Identifying teammates that don't ask for help is a good way to recognize those who may be dealing with impostor syndrome. Try to offer help without them asking, and make them feel important and appreciated like they truly are!

Doesn't finish side projects

Another symptom that can be found mostly outside of the work environment, is whether or not they finish projects on their own.

If you are not able to finish a side project, it might be from the fear of others thinking poorly of it.

I failed to launch one of my side projects for multiple years because I thought it was too simple and anyone that needed that functionality could build it themselves so easily.

This logic is so flawed and now that I'm saying it out loud it sounds pretty dumb.

First, more than 99% of the world's population can't even code so in reality creating anything with code is already an amazing feat.

Second, that "simple" functionality that I told myself wasn't good enough actually was the biggest and most impressive accomplishment when I later interviewed for my first job. What I build was not simple at all, not by any means. But having this side project and getting over the fear of others judging me for it had a significant impact on my future.


How to Deal With Impostor Syndrome

Even if we feel like frauds, we can try our best to mentally overcome this feeling.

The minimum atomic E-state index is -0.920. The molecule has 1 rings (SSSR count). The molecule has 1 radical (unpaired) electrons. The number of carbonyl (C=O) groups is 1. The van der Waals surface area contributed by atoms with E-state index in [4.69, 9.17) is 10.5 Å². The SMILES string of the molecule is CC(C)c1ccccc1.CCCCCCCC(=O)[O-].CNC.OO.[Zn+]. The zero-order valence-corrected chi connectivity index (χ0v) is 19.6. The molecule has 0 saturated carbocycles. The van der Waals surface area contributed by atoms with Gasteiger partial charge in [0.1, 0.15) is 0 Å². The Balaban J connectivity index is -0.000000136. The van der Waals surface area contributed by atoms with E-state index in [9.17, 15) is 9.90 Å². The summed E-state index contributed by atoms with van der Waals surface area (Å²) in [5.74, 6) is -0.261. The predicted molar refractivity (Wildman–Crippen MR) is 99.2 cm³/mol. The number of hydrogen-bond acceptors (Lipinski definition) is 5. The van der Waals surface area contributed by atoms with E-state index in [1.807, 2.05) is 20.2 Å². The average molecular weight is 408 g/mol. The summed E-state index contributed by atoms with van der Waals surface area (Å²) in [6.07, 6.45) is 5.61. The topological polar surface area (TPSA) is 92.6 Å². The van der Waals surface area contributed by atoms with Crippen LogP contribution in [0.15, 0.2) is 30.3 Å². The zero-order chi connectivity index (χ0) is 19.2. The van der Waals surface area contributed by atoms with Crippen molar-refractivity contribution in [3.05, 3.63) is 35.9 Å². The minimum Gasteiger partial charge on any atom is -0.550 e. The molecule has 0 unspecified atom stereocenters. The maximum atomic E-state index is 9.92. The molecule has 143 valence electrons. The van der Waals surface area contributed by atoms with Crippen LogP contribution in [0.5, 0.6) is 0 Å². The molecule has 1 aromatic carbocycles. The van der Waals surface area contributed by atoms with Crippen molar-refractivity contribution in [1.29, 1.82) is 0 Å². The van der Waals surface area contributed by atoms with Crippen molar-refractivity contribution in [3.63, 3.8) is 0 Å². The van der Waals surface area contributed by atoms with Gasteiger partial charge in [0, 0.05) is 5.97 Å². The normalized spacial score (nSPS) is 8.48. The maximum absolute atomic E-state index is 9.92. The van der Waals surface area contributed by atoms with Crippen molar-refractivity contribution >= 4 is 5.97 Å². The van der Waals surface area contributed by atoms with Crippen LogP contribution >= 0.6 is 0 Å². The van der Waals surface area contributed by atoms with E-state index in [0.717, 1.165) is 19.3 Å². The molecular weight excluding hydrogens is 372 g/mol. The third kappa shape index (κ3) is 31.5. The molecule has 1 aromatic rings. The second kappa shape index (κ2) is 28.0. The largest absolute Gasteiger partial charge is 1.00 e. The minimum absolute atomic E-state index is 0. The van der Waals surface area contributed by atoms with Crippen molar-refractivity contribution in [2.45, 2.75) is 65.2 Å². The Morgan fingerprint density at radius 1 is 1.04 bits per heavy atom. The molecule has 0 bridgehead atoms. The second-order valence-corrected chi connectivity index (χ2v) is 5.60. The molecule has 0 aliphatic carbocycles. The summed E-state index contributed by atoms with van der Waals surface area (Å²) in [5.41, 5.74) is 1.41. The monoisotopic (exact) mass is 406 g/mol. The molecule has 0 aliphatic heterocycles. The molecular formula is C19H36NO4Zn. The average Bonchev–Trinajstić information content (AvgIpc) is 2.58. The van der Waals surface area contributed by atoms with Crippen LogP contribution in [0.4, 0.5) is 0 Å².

It's uncomfortable, but that's proof of personal growth and development.

Understand that most people don't know very much

Developer's feel confident early in their careers before they are truly exposed to how much technology is out there. They get to a point later on where they recognize that they maybe have a decent grasp some tiny fraction of all programming knowledge, and that trying to really understand everything is futile.

Instead of feeling like a fraud for not knowing 99% of what's out there, understand that 100% of people also don't know 99% of what's out there.

We all rely on the internet to do our jobs. Using Google and Stack Overflow are critical parts of our jobs, and it's expected of us.

The reality is we can do our best to improve our learning skills and understand theory behind aspects of computer science.

But at the end of the day we need to recognize that we're all just trying our best. We prepare as well as we can, but there will always be more that we don't know and we absolutely should not feel bad about that.

Final Words

Impostor Syndrome is a very real issue that we all face at some point. It really hurts our growth and development too, and learning how to cope and overcome the uncomfortable feeling opens many opportunities.

To quote the great Kobe Bryant:

"Confidence comes from preparation. When the game is on the line, I’m not asking myself to do something I haven’t done a thousand times before"

At the end of the day, we solve problems. We solve thousands of problems. We will encounter problems that we don't know how to solve, but we also know how to ask for help. It's just a little hard to do sometimes.

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Hey, I'm Nicholas Dill.

I help people become better software developers with daily tips, tricks, and advice.